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Tsutomu Nishioka

【#662(Special)】Significant Victory in Case for Fabricated Reports on Comfort Woman

Tsutomu Nishioka / 2020.03.11 (Wed)

March 10, 2020

On March 3, a high court gave me a perfect victory in a libel case in which former Asahi Shimbun newspaper reporter Takashi Uemura sued me for criticizing his reports on a former Korean comfort woman as fabrications in my book and magazine articles. The victory followed a similar one at a district court. Uemura’s reports on Kim Hak Sun came in August and December 1991.

High court rules Uemura’s reports as fabrications

There are two requirements for a libel damages suit to be turned down. The first requirement is that the theme is of a public nature and the purpose is for public benefit. The second is that the written fact is true or reasonability believed to be true.

A commentary about a byline story on a newspaper as a public organ is of a public nature and for public benefit, both the district and high courts easily recognized. At issue was the trueness of three facts I pointed out in my commentaries. I quote the facts from the high court ruling:

(1) The appellant (Uemura) was aware that Kim Hak Sun was sold as a kisaeng (traditional Korean female entertainer) because of economic poverty, but he dared not to write the fact in his reports because it was inconvenient for his assumption that she was coercively recruited by authorities.

(2) The appellant intentionally wrote the factually inaccurate reports to maintain the assumption of authorities’ coercive recruitment and support a suit (for damages to former comfort women) filed by his mother-in-law who was among leaders of an association for families of war victims.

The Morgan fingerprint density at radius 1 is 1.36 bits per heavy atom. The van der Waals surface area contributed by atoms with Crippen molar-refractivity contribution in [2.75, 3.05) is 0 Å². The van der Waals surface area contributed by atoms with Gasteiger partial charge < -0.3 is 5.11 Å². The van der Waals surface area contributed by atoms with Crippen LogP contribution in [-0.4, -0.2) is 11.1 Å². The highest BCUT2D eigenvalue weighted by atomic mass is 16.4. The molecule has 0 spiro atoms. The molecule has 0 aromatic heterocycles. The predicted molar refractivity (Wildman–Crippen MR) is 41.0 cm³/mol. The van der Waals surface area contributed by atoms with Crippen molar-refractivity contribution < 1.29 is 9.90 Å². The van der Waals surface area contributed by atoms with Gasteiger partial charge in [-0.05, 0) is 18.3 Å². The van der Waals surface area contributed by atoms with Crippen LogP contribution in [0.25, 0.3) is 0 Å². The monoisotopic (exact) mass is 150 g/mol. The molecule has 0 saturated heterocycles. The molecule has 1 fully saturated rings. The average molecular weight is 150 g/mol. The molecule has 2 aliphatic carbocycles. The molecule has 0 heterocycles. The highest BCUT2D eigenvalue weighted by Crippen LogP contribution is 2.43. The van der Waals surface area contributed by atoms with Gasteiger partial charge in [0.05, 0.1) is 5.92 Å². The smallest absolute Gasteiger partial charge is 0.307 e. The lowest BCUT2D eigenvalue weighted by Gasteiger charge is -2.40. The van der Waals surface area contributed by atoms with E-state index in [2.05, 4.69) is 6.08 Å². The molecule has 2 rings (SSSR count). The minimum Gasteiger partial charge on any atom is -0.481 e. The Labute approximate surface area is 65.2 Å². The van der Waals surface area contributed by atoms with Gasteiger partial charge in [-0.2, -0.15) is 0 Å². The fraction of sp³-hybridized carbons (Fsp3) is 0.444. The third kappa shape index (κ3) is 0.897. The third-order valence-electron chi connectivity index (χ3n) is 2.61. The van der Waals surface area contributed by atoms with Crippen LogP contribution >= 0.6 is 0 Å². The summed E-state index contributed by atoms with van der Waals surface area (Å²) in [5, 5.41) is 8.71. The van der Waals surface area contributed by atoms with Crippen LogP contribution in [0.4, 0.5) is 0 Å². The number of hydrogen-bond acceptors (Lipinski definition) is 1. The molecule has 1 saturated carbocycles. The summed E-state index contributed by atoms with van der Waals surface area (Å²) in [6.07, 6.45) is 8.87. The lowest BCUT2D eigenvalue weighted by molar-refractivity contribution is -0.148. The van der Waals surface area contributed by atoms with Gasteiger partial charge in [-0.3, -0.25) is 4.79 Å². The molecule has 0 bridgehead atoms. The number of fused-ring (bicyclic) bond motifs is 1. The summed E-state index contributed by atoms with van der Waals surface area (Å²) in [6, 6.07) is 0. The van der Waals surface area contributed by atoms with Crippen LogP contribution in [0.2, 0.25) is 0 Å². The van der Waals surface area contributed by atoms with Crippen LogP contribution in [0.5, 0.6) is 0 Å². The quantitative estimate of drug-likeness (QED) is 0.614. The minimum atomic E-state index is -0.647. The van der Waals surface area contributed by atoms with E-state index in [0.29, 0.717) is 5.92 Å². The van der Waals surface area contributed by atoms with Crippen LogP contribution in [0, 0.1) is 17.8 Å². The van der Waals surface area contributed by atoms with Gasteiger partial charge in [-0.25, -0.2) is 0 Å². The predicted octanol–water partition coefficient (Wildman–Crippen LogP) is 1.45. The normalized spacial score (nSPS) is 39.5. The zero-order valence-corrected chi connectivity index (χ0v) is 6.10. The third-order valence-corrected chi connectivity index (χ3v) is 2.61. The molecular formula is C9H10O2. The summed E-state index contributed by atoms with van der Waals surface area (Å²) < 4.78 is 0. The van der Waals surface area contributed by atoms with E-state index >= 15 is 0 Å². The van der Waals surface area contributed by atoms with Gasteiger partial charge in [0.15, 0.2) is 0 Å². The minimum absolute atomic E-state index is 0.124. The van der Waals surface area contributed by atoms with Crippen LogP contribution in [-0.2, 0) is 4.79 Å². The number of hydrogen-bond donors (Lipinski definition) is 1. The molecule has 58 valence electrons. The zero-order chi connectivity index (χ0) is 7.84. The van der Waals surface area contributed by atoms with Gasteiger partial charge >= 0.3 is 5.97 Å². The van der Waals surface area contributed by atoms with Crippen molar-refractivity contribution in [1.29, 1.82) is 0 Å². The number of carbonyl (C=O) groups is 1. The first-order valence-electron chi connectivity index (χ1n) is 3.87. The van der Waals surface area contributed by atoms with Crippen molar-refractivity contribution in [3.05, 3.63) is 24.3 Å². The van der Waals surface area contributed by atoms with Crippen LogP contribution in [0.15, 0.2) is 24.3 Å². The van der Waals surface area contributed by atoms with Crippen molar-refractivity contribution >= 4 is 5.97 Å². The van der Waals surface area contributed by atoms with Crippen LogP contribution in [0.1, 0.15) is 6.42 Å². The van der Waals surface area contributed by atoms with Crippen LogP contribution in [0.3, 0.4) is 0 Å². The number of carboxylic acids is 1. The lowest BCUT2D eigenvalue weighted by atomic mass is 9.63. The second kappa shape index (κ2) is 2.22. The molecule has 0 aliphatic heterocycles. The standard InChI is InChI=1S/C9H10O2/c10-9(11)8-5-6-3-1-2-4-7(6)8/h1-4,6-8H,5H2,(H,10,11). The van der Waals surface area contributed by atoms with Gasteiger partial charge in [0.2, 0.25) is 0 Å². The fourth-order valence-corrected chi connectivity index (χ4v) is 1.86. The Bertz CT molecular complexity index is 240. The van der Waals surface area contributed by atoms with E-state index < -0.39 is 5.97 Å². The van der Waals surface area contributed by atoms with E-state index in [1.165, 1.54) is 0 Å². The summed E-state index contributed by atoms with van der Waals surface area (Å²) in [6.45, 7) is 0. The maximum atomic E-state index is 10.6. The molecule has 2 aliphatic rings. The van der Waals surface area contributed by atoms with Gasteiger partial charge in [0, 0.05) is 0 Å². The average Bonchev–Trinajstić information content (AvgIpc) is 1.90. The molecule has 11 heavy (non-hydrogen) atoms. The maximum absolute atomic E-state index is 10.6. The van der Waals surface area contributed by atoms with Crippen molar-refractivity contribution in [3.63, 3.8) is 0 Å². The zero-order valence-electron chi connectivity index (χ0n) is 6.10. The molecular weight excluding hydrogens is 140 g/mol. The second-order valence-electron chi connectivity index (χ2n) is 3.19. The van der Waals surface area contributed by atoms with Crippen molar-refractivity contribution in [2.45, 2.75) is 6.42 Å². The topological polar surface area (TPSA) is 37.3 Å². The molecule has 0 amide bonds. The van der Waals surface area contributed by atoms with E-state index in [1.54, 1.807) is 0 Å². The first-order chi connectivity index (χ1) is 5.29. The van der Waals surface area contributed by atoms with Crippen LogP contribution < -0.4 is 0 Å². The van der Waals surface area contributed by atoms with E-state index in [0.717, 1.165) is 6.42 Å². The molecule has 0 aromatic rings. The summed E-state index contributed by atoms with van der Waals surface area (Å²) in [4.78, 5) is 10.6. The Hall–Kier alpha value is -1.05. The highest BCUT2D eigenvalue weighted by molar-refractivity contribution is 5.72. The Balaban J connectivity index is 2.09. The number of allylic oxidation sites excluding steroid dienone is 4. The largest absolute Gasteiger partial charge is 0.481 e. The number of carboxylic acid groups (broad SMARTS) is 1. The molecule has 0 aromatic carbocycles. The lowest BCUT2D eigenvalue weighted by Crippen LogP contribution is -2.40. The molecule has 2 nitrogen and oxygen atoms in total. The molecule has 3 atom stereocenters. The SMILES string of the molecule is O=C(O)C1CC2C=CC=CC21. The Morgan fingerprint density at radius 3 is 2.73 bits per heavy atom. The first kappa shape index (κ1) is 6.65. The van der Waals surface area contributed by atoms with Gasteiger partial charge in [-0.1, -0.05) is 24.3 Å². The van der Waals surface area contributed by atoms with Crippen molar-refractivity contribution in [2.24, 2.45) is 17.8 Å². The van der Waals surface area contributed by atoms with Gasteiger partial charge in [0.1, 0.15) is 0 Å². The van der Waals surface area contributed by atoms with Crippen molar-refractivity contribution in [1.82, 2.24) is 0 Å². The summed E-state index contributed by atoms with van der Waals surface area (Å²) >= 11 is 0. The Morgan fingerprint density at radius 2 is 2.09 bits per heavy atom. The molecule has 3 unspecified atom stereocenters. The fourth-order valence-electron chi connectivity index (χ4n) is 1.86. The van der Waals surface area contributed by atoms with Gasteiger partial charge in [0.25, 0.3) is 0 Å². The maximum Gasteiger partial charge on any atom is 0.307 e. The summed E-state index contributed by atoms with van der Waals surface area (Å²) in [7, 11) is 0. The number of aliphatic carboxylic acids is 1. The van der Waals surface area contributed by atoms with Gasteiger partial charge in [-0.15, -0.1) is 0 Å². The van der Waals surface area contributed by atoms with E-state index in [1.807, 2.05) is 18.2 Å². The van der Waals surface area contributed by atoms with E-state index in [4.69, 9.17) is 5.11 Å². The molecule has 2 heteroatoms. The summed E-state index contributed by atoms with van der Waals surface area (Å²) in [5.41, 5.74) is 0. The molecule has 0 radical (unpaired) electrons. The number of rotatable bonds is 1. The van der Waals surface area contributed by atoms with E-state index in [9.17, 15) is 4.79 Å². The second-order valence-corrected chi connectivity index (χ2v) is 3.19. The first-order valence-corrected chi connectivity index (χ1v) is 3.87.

(3) The appellant dared to write the factually inaccurate reports claiming that Kim Hak Sun was coercively recruited as a “woman volunteer” (for factory works) and brought to a battlefield where she was forced to have sex with Japanese.

The high court as well as the district court recognized the first and second points were reasonability believed to be true and the third point was true. The recognition of the trueness regarding the third point is particularly important. The court ruling effectively said that Uemura did not identify the Japanese military’s coercive recruitment but dared to write the factually inaccurate reports. Like my commentaries, the rulings concluded that Uemura’s reports were fabrications.

Rebuttal to Uemura

A weekly magazine presided over by Uemura has asserted that I at the trial admitted my own fabrications in the book and comment. I simply rebut the assertion. First, a misquotation from the Hankyoreh newspaper found by Uemura and his associates in my book titled “Understanding the comfort women issue” was corrected in the second printing of the book’s paperback version published on September 5, 2014, before Uemura filed the libel suit. Surprisingly, a copy of my book that Uemura submitted to the court was that of the paperback version’s third printing after the correction. In the copy, the misquotation was clearly corrected.

Second, as for my comment on the weekly magazine Bunshun saying that Kim Hak Sun in her legal complaint wrote that she was sold by her parents to become a comfort woman, Uemura and his associates claimed that Kim Hak Sun’s complaint did not include such passage. However, the complaint said that she quit an ordinary school because of poverty, was adopted to enter a kisaeng school and brought by her adoptive father to a Japanese military comfort station. For an expert well aware of the then social conditions, the passage means that she was sold by her parents and became a comfort woman. In my comment on the magazine that differs from any academic book, I summarized the meaning. It is unreasonable to criticize the comment as representing a fabrication or an intentional lie.

Tsutomu Nishioka is a senior fellow and a Planning Committee member at the Japan Institute for National Fundamentals and a visiting professor at Reitaku University. He covers South and North Koreas.